Win! Win! Win!
Gnosticism in the broadest sense is a constellation of belief systems and cosmologies which hold that the material and spiritual world are tragically separate. Gnosis is a hermetic form of knowledge that may allow one’s ascension away from the evil physical realm. Different levels of hope for the attainability of gnosis depend on a particular sect’s demeanour, but the odds are never in our favour.
Everybody loses in The Gnosis Show. We wait for various doors to open as if behind, a prize awaits the patient, the curious, or the strapped for fate. You can win but each door you open leads to another: a room within a room within a room, the eternal nonconsequence.
In Olga Tokarczuk’s 1996 book Primeval and Other Times, the Count finds a manual to a game (the Kabbalah, in fact). In it, life is a sort of a sprawling puzzle to be solved or a game to be played: a collection of eight worlds that unfold through a diagram, a Borgesian labyrinth or a spiral indefinitely running out of itself. God has different capacities in each of the worlds: sometimes, he’s already left the world, sometimes he’s invasive and can’t keep his artisanal hands away from his creation, sometimes he’s senile or dying. Time can be linear or circular, forgetful or stopped. In some, the false god is morally burdened with a world that shouldn't have been – through a hermetic screen, we see our world as a fatal blunder.
The online show
One of our worlds is the desaturated world-as-screen: a glass pane through which we never quite interact with the outside, a world of attempting to pierce the membrane and finding that direct touch was never attainable.
At the heart of Gnosticism is the untouchability of knowledge. The divide between the material and immaterial means that we are fueled by a haunting longing for something that we believe exists behind a screen. A bitter not-enoughness of what we see leads to a staggering set of mythologies needed to structure the lack.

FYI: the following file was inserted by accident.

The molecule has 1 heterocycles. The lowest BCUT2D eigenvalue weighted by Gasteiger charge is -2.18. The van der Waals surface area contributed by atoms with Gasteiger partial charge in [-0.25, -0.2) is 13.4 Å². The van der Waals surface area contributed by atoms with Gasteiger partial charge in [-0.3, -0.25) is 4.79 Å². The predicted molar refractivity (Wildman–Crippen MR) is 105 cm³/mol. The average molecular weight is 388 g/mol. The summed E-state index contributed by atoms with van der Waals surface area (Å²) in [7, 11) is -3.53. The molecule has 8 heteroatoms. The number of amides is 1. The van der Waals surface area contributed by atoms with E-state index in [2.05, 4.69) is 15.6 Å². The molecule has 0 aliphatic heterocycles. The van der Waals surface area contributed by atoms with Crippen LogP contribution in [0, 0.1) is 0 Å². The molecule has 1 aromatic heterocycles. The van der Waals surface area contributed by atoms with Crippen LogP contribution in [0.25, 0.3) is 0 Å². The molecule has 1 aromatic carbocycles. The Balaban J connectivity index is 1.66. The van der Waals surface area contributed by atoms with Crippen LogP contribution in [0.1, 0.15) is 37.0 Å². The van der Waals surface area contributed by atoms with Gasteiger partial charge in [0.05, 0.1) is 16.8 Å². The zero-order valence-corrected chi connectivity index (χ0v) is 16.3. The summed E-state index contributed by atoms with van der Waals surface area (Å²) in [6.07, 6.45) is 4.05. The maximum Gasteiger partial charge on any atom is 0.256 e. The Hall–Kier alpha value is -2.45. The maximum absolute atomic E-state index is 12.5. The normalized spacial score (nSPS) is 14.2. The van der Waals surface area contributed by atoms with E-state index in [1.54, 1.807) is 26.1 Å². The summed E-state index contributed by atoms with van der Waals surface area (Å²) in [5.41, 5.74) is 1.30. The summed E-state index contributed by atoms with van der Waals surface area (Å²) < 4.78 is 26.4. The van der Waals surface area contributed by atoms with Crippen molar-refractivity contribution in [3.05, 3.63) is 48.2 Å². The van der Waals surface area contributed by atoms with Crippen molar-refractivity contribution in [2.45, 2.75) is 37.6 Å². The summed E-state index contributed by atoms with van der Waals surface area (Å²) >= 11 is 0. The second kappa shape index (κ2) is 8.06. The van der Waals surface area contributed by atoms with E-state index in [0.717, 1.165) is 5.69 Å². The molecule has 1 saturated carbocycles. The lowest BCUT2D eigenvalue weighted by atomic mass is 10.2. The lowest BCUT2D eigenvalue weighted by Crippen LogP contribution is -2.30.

The digital images used by artists in The Gnosis Show are found, scrapped and scavenged through different avenues, then modified, warped and remade through screens and membranes. They are not real like you can touch them but real like you can watch them. They suggest voyage, and portals, and the murky in-between – always trying to push at the edges of one’s physical location, attempting to move through a map to a desperate elsewhere.
At the same time, there is a level of trust in the interface as the only lens at our disposal. The way Craigslist can be a digital marketplace of dislocated dreaming, or a game can mediate a familial longing for childhood and home. A symbiosis of the artificial and the visceral can give a face or a character to spurs of mythology, and a map can piece together and coat the scraps of what has been disrupted. Somehow, it is the opposite of transcendental: an un-overcoming of our limitations, the indefinity of our bind released as a spiral.
This is an online group exhibition featuring Alessia Gunawan, Avalon Hale-Thomson, Jack Jubb, Daniel Stroh, Georgia Rose Weaver Mathiason, Kenneth Winterschladen and Maria Manow. It was curated by Tosia Leniarska and the website was made by Jan Almonkari. There is also an IRL rendition which you can see at Daisy's Room, London, between 7 and 29 August 2021.
Tosia Leniarska (b. 1997, Warsaw, Poland) is an independent curator, writer, and cultural worker. Leniarska lives and works in London, where she is currently studying for an MA in Contemporary Art Theory. Leniarska graduated with a BA in Philosophy and History of Art from University College London in 2020. Leniarska is an editor of ART WORK Magazine, a coordinator for Kem School, a contemporary art study program in Warsaw, and is the founder of Poradnik Sojuszniczy, a Polish grassroots political education and translation project. Leniarska has been featured in AQNB, AnOther Magazine, and i-D Magazine.